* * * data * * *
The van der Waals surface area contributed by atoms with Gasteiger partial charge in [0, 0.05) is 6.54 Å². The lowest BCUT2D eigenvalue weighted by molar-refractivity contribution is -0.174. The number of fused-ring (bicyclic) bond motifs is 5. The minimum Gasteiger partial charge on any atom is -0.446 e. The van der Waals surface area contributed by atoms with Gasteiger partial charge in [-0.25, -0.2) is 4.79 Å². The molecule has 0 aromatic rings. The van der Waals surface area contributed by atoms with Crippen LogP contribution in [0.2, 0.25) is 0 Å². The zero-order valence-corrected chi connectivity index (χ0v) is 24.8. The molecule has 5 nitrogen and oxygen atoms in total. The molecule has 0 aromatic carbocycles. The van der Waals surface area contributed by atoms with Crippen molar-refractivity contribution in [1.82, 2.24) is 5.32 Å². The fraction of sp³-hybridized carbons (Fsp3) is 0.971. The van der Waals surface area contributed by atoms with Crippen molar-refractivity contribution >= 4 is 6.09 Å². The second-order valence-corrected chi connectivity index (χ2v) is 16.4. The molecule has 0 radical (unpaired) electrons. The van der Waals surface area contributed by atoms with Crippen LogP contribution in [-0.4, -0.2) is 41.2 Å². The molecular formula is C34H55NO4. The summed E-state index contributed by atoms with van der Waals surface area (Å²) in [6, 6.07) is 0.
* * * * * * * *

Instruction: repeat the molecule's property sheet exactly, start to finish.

The van der Waals surface area contributed by atoms with Gasteiger partial charge in [0, 0.05) is 6.54 Å². The lowest BCUT2D eigenvalue weighted by molar-refractivity contribution is -0.174. The number of fused-ring (bicyclic) bond motifs is 5. The minimum Gasteiger partial charge on any atom is -0.446 e. The van der Waals surface area contributed by atoms with Gasteiger partial charge in [-0.25, -0.2) is 4.79 Å². The molecule has 0 aromatic rings. The van der Waals surface area contributed by atoms with Crippen LogP contribution in [0.2, 0.25) is 0 Å². The zero-order valence-corrected chi connectivity index (χ0v) is 24.8. The molecule has 5 nitrogen and oxygen atoms in total. The molecule has 0 aromatic carbocycles. The van der Waals surface area contributed by atoms with Crippen molar-refractivity contribution in [1.82, 2.24) is 5.32 Å². The fraction of sp³-hybridized carbons (Fsp3) is 0.971. The van der Waals surface area contributed by atoms with Crippen molar-refractivity contribution >= 4 is 6.09 Å². The second-order valence-corrected chi connectivity index (χ2v) is 16.4. The molecule has 0 radical (unpaired) electrons. The van der Waals surface area contributed by atoms with Crippen LogP contribution in [-0.4, -0.2) is 41.2 Å². The molecular formula is C34H55NO4. The summed E-state index contributed by atoms with van der Waals surface area (Å²) in [6, 6.07) is 0.